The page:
Being an Indian woman  #shortstory

Being an Indian woman #shortstory

This is a short story I had written for Women’s Web muse of the month.  They received some fabulous stories and I was not a winner.  But,  I felt the story needs to be told.  So, here it is.  Your comments, love, brickbats, everything is welcome.

The cue was: “For the first time she realized that nothing was permanent in life – friends, circumstances, riches or parental love.” — Tanushree Podder, Nurjahan’s Daughter.  

http-www-pixteller-com-pdata-t-l-501379Sunita stayed awake for a long time that night.    She was unable to sleep.  Her mind refusing to accept what had just happened.

After 5 months of her pregnancy, she had undergone a routine sonography.  She was suspicious when she heard her husband talk to the doctor in whispers.

‘It’s a girl,’ her husband had told her back in the car.  He said it with the saddest expression.

It felt like she was back to her first pregnancy.  Their elder daughter Tanya was four.   When she was born, no one had rejoiced, not even her husband Raj.  Her mother-in-law had wasted no breath in showing her displeasure.  She constantly nagged about the futility of spending money on a girl who will grow up, marry, take their hard earned money as dowry and leave the family.

Sunita was aghast.  She was unable to reason with her mother-in-law.  Sunita was the only child of her parents and she had never felt that being a girl, they were affected.  They had brought her up as an educated and independent woman.

But her parents had called her up after Raj informed them about the girl child.  Her mother said, ‘Sunita, be practical.  Give up this one.  You already have a girl.  You should have a boy now. We never had a second child because you were a girl and we couldn’t risk having another girl.’

Sunita’s world had crashed then.  She would have still accepted all that.  But, when Raj also showed his displeasure, she did not know whom to turn to.  She heard endless discussions during the day between Raj and his mother about aborting the girl child.  Though it is illegal, they sounded very confident.

Sunita felt a slight movement in her pregnant belly.  She put her hand on it and cried.   But there was no sound and no tears.  How could she agree to kill her own baby?  The defenseless baby who has not even seen the light of day.  But, she has nurtured the baby in her womb for 5 months.  She loved the baby.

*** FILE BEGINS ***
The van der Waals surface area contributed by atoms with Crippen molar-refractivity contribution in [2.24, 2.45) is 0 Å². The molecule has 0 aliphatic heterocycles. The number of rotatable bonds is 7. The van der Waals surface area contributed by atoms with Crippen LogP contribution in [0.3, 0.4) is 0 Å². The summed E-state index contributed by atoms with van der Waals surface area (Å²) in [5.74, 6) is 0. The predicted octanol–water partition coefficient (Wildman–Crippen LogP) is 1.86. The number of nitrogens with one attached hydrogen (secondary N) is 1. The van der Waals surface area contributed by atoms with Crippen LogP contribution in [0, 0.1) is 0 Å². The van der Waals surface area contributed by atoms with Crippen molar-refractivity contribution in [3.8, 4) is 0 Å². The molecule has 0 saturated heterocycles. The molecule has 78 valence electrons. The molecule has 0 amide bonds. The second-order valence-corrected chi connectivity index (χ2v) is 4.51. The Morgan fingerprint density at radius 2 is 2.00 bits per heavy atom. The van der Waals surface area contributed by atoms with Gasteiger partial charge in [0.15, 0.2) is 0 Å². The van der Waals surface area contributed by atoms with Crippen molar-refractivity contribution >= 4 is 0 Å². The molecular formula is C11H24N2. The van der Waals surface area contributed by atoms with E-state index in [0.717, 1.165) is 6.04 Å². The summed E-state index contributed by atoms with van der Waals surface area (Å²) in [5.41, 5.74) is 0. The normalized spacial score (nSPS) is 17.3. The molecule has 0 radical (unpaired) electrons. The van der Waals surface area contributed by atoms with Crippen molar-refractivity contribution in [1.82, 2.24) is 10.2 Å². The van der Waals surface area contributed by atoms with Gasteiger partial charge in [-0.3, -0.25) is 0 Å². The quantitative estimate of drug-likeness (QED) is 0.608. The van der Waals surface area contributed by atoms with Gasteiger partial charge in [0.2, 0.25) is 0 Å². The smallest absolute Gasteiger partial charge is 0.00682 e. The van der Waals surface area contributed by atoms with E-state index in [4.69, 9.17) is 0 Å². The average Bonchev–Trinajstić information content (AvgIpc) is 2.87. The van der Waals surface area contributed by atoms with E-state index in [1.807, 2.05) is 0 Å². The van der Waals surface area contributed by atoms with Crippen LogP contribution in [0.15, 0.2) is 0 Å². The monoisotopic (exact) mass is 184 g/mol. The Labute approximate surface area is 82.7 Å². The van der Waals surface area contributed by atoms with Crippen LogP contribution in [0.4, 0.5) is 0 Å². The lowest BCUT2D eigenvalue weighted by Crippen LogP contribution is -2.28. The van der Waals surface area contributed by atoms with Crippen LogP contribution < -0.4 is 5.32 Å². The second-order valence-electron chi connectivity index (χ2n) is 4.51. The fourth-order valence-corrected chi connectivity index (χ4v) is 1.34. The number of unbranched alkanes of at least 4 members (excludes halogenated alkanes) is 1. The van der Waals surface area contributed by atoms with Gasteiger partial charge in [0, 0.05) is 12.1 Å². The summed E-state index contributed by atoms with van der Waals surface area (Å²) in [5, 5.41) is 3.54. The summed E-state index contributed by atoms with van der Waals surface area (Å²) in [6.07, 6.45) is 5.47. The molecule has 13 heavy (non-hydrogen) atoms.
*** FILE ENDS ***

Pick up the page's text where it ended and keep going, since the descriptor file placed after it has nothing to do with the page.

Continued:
Tanya shifted on her baby bed.  Sunita got up and went to her.  She wiped away her dry tears.  She picked up the sleeping Tanya.  She closed the door to her flat softly, lest she wake up her husband and in-laws.

She waited on her floor and pushed the lift button.  The lift came immediately.  She got in and pushed for the 18th floor which was the last floor.   When she reached the top, she walked on to the terrace.  She stood at the edge and looked down.  It was a beautiful society and she could see the fairy lights in the garden and the temple in the society.

Tanya felt cold and woke up.

‘Mummy,  it is so cold.  Where are we?  Are we going away?’ she asked in her sleepy voice.

Sunita snapped out of her reverie.

‘Yes,’ she said.

‘Where mummy? Is Papa also coming? And Dadi?’ asked Tanya getting excited.

‘What am I doing?’ thought Sunita, ‘Did I really want to go away?  End it all?  Suicide? How similar I am to my husband and in-laws’ the thoughts came rushing.  She took a few steps back.

She moved further back and sat down on the hard floor.  She put Tanya on her lap and covered her so she would feel warm.

Tanya snuggled closer and was soon dreaming away.

Sunita sat there for a long time.  For the first time she realized that nothing was permanent in life – friends, circumstances, riches or parental love.  At the end, she had made her decision.  She went back to her flat.  She placed Tanya on her baby bed and lay down beside Raj.  Raj seemed unaware of her absence.  She stared at Raj searching for the man she loved.

The next morning, everything was routine in the house.

Sunita was surprised to see her parents arrive looking glum.

At the breakfast table, Raj said, ‘tomorrow morning at 6am we have to be at the hospital.’

‘No Raj, I won’t go to the hospital,’ Sunita said.  Her voice, quiet yet firm.

‘What do you mean, you won’t go,’ Raj asked getting angrier.  His mother also joined in abusing Sunita.

The tirade lasted for some time till Sunita put up her hand, with her palm outwards indicating them to stop.

‘Me and my children will not live in this house with people like you.  Raj, I thought you will understand.’

She stopped her parents from interrupting.

Sunita walked out of the house with her daughter Tanya.  She will struggle to be independent and give life to her children, not death.  No one will accuse her or shame her for being a woman or for giving birth to daughters.  Tanya and her unborn child deserve a better life away from such abuse.